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Georgia Francis Blain (1964–2016)

by Jane Gleeson-White

from Sydney Morning Herald

Australian writer Georgia Blain died on December 9, two days before her 52nd birthday. She had been diagnosed with incurable brain cancer in November 2015. Acclaimed as a novelist, short story writer and essayist who transformed the everyday into works of extraordinary beauty and clarity, Blain was also widely known – in her work as in her life – for her honesty, her warmth and outrageous humour, which tended to black. For two decades her writing has been published in Australia and internationally, including in her favourite British journal, Granta. Her latest novel for adults, Between a Wolf and a Dog, won the 2016 Queensland Literary Award for fiction and has been shortlisted for the Victorian Premier's Literary Awards.

Blain was born in Sydney in 1964. Her mother was the broadcaster, filmmaker and writer Anne Deveson; her father the prominent ABC broadcaster Ellis Blain. Compounding the tragedy of Georgia's death, her mother died three days later on December 12. She had been diagnosed with Alzheimer's disease in 2014. Georgia grew up with her two brothers, Jonathan and Joshua, in bookish households in Sydney, Tuscany and Adelaide, and seems destined to become a writer. 

Her teenage years in Adelaide were racked by her older brother Jonathan's schizophrenia and suicide aged 24. Deveson's devastating memoir of her son's decline, Tell Me I'm Here (1991), includes poetry by Blain. These early poems show her prodigious ability to transform the tumult of her life into lucid words. They also attest to her extraordinary bond with her mother.

Mother-daughter relationships were central to Blain's life and work. In her autobiographical collection Births, Deaths and Marriages: True Tales, she writes about her own birth under a full moon. Blain was late. To avoid an induction, her mother communed with her unborn daughter, willing her to come. According to her mother, Blain listened: 'out I came, quickly, easily, slipping out in the moonlight'. Even as an unborn child, she was clever, capable and willing.

Blain shot into the limelight of Australia's literary scene with equal rapidity, understanding and apparent ease. After completing her bachelor of arts degree at the University of Adelaide, Blain returned to Sydney in the late 1980s where she finished her law degree at the University of Sydney. She then worked as a journalist before landing a job in 1990 as a lawyer with the Australian Copyright Council.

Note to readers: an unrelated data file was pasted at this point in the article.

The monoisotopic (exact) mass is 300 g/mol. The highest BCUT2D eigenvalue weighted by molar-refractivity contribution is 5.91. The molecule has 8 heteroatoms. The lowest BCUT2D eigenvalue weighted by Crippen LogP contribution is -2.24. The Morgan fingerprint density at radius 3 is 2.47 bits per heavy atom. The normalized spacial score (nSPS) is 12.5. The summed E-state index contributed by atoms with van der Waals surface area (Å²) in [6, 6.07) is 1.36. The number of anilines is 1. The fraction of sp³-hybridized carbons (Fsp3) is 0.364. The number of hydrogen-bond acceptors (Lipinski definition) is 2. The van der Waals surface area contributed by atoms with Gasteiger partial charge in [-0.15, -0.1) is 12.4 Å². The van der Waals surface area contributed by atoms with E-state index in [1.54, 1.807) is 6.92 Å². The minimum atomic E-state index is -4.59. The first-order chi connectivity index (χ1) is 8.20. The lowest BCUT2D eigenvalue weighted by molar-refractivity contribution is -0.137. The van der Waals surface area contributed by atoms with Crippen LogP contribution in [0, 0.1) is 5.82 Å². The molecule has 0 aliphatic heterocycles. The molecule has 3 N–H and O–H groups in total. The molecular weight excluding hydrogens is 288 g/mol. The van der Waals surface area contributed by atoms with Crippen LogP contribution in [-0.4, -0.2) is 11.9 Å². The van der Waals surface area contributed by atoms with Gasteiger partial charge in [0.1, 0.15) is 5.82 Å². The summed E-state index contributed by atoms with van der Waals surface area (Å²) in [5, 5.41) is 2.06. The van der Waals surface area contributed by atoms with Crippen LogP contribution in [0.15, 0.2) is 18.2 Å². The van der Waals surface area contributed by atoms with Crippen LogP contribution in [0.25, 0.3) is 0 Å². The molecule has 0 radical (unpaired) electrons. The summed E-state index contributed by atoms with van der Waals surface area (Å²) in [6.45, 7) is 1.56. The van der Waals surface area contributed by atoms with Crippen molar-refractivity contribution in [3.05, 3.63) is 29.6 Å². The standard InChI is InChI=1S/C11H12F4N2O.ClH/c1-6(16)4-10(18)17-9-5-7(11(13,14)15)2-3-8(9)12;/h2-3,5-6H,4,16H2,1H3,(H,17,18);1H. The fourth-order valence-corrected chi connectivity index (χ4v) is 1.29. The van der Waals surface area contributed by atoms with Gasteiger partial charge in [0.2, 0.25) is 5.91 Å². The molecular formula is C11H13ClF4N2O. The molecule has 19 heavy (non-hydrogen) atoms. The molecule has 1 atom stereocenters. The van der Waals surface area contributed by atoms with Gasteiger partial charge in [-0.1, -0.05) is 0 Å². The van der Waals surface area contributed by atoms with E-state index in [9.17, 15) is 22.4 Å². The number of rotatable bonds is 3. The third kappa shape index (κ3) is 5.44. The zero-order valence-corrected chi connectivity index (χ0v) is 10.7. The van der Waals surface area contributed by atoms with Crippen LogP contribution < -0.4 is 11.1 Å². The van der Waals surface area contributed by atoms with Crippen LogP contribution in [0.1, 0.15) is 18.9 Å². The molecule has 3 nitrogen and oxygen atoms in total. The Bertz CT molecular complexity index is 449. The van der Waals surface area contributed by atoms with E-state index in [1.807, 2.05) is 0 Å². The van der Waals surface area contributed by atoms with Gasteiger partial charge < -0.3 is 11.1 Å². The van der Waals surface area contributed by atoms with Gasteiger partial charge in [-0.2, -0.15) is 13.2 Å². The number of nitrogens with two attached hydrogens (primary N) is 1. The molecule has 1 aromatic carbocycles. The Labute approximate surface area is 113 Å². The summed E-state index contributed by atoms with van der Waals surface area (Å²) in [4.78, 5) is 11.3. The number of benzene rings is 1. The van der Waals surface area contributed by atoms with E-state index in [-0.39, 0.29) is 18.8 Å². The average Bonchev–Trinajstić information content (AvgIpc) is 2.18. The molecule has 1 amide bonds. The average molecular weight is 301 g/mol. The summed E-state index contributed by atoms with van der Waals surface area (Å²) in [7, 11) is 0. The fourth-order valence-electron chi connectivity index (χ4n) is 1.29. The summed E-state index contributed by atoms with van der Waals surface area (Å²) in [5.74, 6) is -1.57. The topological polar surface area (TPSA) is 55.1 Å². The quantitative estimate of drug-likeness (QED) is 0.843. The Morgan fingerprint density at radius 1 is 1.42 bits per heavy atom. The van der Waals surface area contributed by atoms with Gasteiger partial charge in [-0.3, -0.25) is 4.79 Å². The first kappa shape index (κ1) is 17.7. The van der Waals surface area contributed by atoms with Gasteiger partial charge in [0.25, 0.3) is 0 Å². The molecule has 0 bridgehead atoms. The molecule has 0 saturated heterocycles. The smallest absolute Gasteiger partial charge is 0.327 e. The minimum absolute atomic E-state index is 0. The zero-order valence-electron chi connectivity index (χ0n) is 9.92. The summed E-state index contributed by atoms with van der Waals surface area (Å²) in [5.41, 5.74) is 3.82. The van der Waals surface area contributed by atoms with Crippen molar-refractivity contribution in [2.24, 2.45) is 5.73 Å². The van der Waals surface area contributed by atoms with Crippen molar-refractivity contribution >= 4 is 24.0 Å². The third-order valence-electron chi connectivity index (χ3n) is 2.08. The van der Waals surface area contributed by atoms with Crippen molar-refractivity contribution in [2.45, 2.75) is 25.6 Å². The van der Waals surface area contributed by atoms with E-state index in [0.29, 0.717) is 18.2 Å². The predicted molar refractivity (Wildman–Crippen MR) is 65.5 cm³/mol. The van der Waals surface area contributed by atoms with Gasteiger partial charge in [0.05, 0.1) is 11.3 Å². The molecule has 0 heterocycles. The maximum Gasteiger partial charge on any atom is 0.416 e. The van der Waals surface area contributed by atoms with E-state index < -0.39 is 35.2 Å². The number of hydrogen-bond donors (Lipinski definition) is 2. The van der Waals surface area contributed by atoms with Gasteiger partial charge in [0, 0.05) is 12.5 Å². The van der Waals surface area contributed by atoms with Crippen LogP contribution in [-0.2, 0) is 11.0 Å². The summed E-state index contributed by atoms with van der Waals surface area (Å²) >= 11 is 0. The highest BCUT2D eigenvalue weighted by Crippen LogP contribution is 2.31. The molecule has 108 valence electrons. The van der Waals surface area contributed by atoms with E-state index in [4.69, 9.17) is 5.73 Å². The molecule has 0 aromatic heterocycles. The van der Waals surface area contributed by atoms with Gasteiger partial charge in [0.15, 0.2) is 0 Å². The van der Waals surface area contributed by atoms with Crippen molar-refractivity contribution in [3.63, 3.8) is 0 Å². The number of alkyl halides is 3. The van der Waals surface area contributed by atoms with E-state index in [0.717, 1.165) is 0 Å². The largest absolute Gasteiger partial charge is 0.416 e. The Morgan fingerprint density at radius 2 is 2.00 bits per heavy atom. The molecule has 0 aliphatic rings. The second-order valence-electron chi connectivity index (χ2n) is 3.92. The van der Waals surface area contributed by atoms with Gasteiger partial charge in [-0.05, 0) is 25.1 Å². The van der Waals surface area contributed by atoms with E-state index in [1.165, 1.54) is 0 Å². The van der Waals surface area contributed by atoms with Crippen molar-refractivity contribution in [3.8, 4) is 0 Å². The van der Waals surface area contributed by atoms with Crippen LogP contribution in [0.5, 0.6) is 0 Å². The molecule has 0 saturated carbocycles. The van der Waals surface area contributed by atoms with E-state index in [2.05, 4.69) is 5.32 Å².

Four years later Blain took the plunge, giving up full-time employment to dedicate herself to writing. With her formidable focus and self-discipline, she soon finished a draft of her first novel, Closed for Winter. In 1996 the draft earned her an Australian Society of Authors' mentorship with Rosie Scott. The mentorship would change Blain's writing life – and begin a lifelong and mutually supportive friendship. Among other things, Scott suggested Blain switch her narrative from third person to first person. When Blain experimented with this, her characters sprang to life. She later said she didn't think she could have finished this first novel without Scott's guidance.

Closed for Winter was published in 1998, the same year Blain gave birth to Odessa, her daughter with partner Andrew Taylor. Set on the wintry coast of Adelaide, Closed for Winter is a haunting story of grief told by a young woman whose older sister vanished 20 years earlier. It became a bestseller and Blain was named as one of the Sydney Morning Herald's Best Young Novelists in 1999. It was an astonishing debut. And it was followed almost immediately by her second novel, the widely acclaimed Candelo (1999). Blain continued with her prolific writing ways, publishing two more novels for adults – The Blind Eye (2003) and Names for Nothingness (2004) – before extending her reach to young adults with the crime thriller Darkwater in 2010.